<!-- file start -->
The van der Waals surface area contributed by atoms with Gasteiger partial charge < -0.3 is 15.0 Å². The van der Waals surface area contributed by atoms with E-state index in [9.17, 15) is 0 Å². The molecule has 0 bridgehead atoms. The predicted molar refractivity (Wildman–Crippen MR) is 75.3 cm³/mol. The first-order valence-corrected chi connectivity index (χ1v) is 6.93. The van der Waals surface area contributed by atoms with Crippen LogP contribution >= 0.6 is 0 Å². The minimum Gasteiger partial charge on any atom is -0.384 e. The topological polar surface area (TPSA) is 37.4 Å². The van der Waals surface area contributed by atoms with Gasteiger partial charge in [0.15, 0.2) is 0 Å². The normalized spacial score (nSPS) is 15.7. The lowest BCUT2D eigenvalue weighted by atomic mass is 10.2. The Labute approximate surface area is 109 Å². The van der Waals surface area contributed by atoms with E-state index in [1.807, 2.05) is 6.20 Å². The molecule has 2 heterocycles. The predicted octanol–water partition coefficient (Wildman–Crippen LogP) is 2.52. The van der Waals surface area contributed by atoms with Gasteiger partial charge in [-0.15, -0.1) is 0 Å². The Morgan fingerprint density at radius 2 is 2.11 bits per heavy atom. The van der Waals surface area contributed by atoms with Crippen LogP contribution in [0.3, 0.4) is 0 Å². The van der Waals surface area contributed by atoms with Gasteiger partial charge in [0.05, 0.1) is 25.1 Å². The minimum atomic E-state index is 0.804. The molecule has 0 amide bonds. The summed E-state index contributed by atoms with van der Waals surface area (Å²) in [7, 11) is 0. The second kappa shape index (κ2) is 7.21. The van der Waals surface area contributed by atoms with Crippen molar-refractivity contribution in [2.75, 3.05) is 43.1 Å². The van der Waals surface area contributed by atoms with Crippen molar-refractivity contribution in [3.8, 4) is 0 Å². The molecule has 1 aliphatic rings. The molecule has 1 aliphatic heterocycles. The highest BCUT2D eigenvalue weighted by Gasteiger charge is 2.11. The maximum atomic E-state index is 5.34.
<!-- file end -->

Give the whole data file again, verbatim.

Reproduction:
The van der Waals surface area contributed by atoms with Gasteiger partial charge < -0.3 is 15.0 Å². The van der Waals surface area contributed by atoms with E-state index in [9.17, 15) is 0 Å². The molecule has 0 bridgehead atoms. The predicted molar refractivity (Wildman–Crippen MR) is 75.3 cm³/mol. The first-order valence-corrected chi connectivity index (χ1v) is 6.93. The van der Waals surface area contributed by atoms with Crippen LogP contribution >= 0.6 is 0 Å². The minimum Gasteiger partial charge on any atom is -0.384 e. The topological polar surface area (TPSA) is 37.4 Å². The van der Waals surface area contributed by atoms with Gasteiger partial charge in [0.15, 0.2) is 0 Å². The normalized spacial score (nSPS) is 15.7. The lowest BCUT2D eigenvalue weighted by atomic mass is 10.2. The Labute approximate surface area is 109 Å². The van der Waals surface area contributed by atoms with E-state index in [1.807, 2.05) is 6.20 Å². The molecule has 2 heterocycles. The predicted octanol–water partition coefficient (Wildman–Crippen LogP) is 2.52. The van der Waals surface area contributed by atoms with Gasteiger partial charge in [-0.15, -0.1) is 0 Å². The Morgan fingerprint density at radius 2 is 2.11 bits per heavy atom. The van der Waals surface area contributed by atoms with Crippen LogP contribution in [0.3, 0.4) is 0 Å². The van der Waals surface area contributed by atoms with Gasteiger partial charge in [0.05, 0.1) is 25.1 Å². The minimum atomic E-state index is 0.804. The molecule has 0 amide bonds. The summed E-state index contributed by atoms with van der Waals surface area (Å²) in [7, 11) is 0. The second kappa shape index (κ2) is 7.21. The van der Waals surface area contributed by atoms with Crippen molar-refractivity contribution in [2.75, 3.05) is 43.1 Å². The van der Waals surface area contributed by atoms with Crippen molar-refractivity contribution in [3.8, 4) is 0 Å². The molecule has 1 aliphatic rings. The molecule has 1 aliphatic heterocycles. The highest BCUT2D eigenvalue weighted by Gasteiger charge is 2.11. The maximum atomic E-state index is 5.34.